A few good things about kale…
Kale can provide you with some special cholesterol-lowering benefits if you will cook it by steaming. The fiber-related components in kale do a better job of binding together with bile acids in your digestive tract when they’ve been steamed. When this binding process takes place, it’s easier for bile acids to be excreted, and the result is a lowering of your cholesterol levels. Raw kale still has cholesterol-lowering ability—just not as much.
Kale’s risk-lowering benefits for cancer have recently been extended to at least five different types of cancer. These types include cancer of the bladder, breast, colon, ovary, and prostate. Isothiocyanates (ITCs) made from glucosinolates in kale play a primary role in achieving these risk-lowering benefits.
Kale is now recognized as providing comprehensive support for the body’s detoxification system. New research has shown that the ITCs made from kale’s glucosinolates can help regulate detox at a genetic level.
Researchers can now identify over 45 different flavonoids in kale. With kaempferol and quercetin heading the list, kale’s flavonoids combine both antioxidant and anti-inflammatory benefits in way that gives kale a leading dietary role with respect to avoidance of chronic inflammation and oxidative stress.
Kale is high in Vitamin C. This is very helpful for your immune system, your metabolism and your hydration.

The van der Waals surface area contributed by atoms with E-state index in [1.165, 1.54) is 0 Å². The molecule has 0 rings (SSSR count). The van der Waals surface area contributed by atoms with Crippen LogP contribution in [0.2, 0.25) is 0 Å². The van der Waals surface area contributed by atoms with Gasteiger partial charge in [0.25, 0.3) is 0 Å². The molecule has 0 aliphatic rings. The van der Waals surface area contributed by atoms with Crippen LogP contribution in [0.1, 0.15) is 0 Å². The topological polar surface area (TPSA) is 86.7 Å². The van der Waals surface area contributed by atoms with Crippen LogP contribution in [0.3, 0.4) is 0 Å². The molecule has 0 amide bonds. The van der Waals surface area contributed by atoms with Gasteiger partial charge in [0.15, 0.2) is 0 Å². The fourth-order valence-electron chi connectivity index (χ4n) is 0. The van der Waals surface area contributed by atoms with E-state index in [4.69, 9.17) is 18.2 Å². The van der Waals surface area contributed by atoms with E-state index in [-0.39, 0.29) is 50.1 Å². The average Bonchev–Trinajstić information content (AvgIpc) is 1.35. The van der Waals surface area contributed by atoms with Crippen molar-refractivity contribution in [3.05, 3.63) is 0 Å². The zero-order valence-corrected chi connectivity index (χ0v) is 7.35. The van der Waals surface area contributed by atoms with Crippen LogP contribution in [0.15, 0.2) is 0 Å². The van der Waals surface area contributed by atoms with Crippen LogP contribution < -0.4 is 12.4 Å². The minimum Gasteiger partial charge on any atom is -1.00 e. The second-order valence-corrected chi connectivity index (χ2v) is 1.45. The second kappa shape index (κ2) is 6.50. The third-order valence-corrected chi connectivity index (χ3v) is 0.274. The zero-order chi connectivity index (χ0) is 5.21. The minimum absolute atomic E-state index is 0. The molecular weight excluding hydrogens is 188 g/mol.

Kale is high in calcium. Per calorie, kale has more calcium than milk, which aids in preventing bone loss, preventing osteoporosis and maintaining a healthy metabolism. Vitamin C is also helpful to maintain cartilage and joint flexibility
Kale is a great detox food. Kale is filled with fiber and sulfur, both great for detoxifying your body and keeping your liver healthy.
1 large bunch of kale, inner ribs removed
2 tablespoons lime juice
2 tablespoons extra virgin olive oil
4 tablespoons tahini
1 teaspoon nutritional yeast
1 teaspoon crushed red pepper flakes
½ teaspoon salt
Preheat the oven to 200 degrees F (or plug in your dehydrator). Line a baking sheet with foil or parchment.
Wash and thoroughly dry the kale, then remove the leaves from the tough inner stem. Slice or rip into large pieces. Remember- they’ll shrink as they dehydrate so don’t go too small. Place in a large bowl.
In a small bowl, whisk together the remaining ingredients. Pour over the kale and coat each leaf thoroughly. It’s messy, but the best way to do this is with your hands.
Spread the chips in a single layer on the baking sheet or in the dehydrator. The dehydrator should take approximately 8 hours. The oven will take up to an hour (start checking on them after 30 minutes. They’re ready when the seasonings are completely dry and the kale is crispy.